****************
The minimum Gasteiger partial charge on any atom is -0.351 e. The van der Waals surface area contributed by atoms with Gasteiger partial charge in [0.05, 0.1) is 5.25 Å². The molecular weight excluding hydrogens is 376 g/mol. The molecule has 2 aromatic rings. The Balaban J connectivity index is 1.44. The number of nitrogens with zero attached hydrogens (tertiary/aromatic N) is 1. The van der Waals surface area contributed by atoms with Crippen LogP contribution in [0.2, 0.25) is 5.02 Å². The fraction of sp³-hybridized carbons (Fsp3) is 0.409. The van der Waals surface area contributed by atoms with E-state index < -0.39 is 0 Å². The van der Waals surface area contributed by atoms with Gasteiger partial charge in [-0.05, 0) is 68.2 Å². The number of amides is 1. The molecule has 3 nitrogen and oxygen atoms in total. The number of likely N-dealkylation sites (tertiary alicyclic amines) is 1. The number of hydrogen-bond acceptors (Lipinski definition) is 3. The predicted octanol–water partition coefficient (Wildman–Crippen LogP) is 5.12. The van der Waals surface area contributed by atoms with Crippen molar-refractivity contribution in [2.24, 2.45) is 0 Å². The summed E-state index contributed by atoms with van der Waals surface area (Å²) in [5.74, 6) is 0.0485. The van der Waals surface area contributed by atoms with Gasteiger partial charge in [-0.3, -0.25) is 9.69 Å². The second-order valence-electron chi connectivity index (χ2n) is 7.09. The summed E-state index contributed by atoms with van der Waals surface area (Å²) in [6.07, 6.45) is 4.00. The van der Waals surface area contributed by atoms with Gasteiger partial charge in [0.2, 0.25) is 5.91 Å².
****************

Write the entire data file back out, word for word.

The minimum Gasteiger partial charge on any atom is -0.351 e. The van der Waals surface area contributed by atoms with Gasteiger partial charge in [0.05, 0.1) is 5.25 Å². The molecular weight excluding hydrogens is 376 g/mol. The molecule has 2 aromatic rings. The Balaban J connectivity index is 1.44. The number of nitrogens with zero attached hydrogens (tertiary/aromatic N) is 1. The van der Waals surface area contributed by atoms with Crippen LogP contribution in [0.2, 0.25) is 5.02 Å². The fraction of sp³-hybridized carbons (Fsp3) is 0.409. The van der Waals surface area contributed by atoms with E-state index < -0.39 is 0 Å². The van der Waals surface area contributed by atoms with Gasteiger partial charge in [-0.05, 0) is 68.2 Å². The number of amides is 1. The molecule has 3 nitrogen and oxygen atoms in total. The number of likely N-dealkylation sites (tertiary alicyclic amines) is 1. The number of hydrogen-bond acceptors (Lipinski definition) is 3. The predicted octanol–water partition coefficient (Wildman–Crippen LogP) is 5.12. The van der Waals surface area contributed by atoms with Crippen molar-refractivity contribution in [2.24, 2.45) is 0 Å². The summed E-state index contributed by atoms with van der Waals surface area (Å²) in [5.74, 6) is 0.0485. The van der Waals surface area contributed by atoms with Gasteiger partial charge in [-0.3, -0.25) is 9.69 Å². The second-order valence-electron chi connectivity index (χ2n) is 7.09. The summed E-state index contributed by atoms with van der Waals surface area (Å²) in [6.07, 6.45) is 4.00. The van der Waals surface area contributed by atoms with Gasteiger partial charge in [0.2, 0.25) is 5.91 Å².